Agriculture is the next big thing in Silicon Valley. While, traditionally, a small group of familiar faces have led the charge, the community of people excited about innovation in ag & food is growing — AgFunder’s latest publication reported that $2.64 billion was invested in Ag & Food tech in 2014.
We are excited about agriculture as well. Over the last few months, we’ve seen and met with a plethora of companies – many of which will become solid businesses. However, we start to wonder: what are the billion-dollar companies that can be built in this space?
Two questions come to mind when we think about successful venture-backed businesses — how big can they get and how quickly can they get there? We have seen plenty of examples of scalable businesses in the consumer and enterprise worlds, which are now benefitting from existing IT infrastructure and strong distribution platforms that allow IT products to scale faster than ever before. However, finding scalable opportunities within the agriculture and food world is less straightforward.
So, how big can you get? — In the US, there are over 2.1 million farms covering over 900 million acres of farmland (2), and because of farm diversity in size, crops, and systems, no startup can create “one-size-fits-all” products. For instance, entrepreneurs will need to pick between going after a small number of acres with a high-margin, premium product (e.g., specialty crop market) and going after a large number of acres with a low-margin product (e.g., commodity crop market).
Under today's unique circumstances, AgFunder is re-opening Fund III for a limited time to enable investors to join our mission and invest alongside us as LPs in a second close. Learn more here.
There are two ways to drive and capture value in agriculture: improve yield or reduce production costs. Although we see fairly high percentages of theoretical potential yield being met, the average corn farmer yields 173 bushels per acre while the winner of the National Corn Yield Contest in 2014 produced 503 (3). Better traits, better soil treatments, better seed treatments — all of these present a gold mine of potential. The other way to capture value is to reduce costs. Input costs represent as much as 40% of a corn farmer’s total cost to produce (4). The industry has not implemented ways to distribute inputs precisely, efficiently, and effectively. Precision irrigation, fertigation, and weeding are all interesting ways to capture this market.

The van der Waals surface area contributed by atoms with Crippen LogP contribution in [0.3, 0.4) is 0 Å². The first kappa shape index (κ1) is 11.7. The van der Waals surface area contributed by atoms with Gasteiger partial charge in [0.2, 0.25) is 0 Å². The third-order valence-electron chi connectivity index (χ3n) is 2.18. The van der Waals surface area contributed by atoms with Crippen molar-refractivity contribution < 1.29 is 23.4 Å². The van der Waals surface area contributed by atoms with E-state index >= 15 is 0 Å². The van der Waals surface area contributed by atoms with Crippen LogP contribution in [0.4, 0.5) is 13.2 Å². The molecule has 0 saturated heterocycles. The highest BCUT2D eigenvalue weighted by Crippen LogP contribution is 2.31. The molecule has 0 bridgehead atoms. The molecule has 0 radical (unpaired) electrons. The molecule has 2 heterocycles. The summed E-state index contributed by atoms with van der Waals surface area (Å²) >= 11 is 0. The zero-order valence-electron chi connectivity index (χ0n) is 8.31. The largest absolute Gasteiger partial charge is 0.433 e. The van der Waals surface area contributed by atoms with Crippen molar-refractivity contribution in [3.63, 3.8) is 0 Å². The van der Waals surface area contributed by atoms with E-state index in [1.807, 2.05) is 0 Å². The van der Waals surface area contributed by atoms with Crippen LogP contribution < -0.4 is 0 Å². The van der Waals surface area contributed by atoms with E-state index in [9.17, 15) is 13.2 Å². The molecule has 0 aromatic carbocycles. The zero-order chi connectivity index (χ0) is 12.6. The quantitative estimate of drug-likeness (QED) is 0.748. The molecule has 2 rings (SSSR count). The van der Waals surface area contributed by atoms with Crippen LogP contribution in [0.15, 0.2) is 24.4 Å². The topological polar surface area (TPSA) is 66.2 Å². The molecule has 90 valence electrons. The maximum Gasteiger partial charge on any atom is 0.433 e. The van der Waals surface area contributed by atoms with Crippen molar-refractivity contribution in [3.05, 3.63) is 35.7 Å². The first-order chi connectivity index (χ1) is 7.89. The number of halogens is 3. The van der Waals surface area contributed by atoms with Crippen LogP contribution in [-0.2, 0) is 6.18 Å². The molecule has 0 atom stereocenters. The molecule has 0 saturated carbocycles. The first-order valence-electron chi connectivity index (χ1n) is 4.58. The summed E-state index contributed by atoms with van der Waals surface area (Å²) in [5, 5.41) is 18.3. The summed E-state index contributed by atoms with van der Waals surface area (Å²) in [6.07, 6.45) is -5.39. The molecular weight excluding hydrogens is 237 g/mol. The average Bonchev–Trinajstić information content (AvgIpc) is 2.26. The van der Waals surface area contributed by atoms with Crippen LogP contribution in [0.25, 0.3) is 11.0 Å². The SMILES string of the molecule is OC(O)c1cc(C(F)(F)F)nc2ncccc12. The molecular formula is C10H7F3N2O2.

And, how do you scale quickly? — Unlike industries such as IT, e-commerce, and transportation, viral growth in agriculture may be difficult to achieve, especially because of the lack of a digital distribution platform. However, we believe new sensor systems and software plays can become the new distribution platform for agriculture. “Hacking this” requires three things:
1. Having a great product — a great product is one that provides an end-to-end solution for a grower, gets to ROI quickly, and shows consistent value. These products will address the acute needs of farmers (e.g., manual labor shortages, input spend, etc.)
2. Building on existing channels — leveraging existing distributors or evangelizing your product through key opinion leaders or trade associations will allow for quicker growth. Solutions need to take advantage of pre-existing infrastructure.
3. Reducing barriers to adoption — lowering the adoption barriers requires that products are easy to use (farmers have varied process flows and IT infrastructure), integrate well with existing workflows and decision-making timelines, and limit upfront investment costs for farmers.
And so, what does this mean for us? — We are excited about the “Google of Agriculture” — the winner who collects, aggregates, and structures all of the agriculture data and acts on it. It will be an incredibly valuable platform for developing new solutions or services. We are also excited about the end-to-end solution provider that will become a new distribution platform on which others can build. Not only will these platforms be billion-dollar businesses, they will open the door for future large, successful businesses to be built.
Despite the initial hurdles and challenges within the industry, we are confident that the intersection of new data collection capabilities (e.g., sensors, imagery, equipment data, etc.) and smarter analytics will enable agriculture to become digital. This movement will create greater transparency across the value chain, enable smarter data-driven decision-making, and lay the foundation for the adoption of new technologies that will shift the agricultural landscape. We can’t wait to see this transition and what lies ahead.
-Dror & Sam
- AgTech Investing Report: Year in Review 2014, AgFunder, March 2015
- U.S. Farms and Farmers: Preliminary Report & Highlights, USDA Census of Agriculture, February 2014
- 2014 National Winners of the National Corn Yield Contest, National Corn Growers Association, December 2014
- Estimated Cost of Crop Production in Iowa – 2015, Ag Decision Maker, Iowa State Extension Program, January 2015
Have news or tips? Email email@example.com.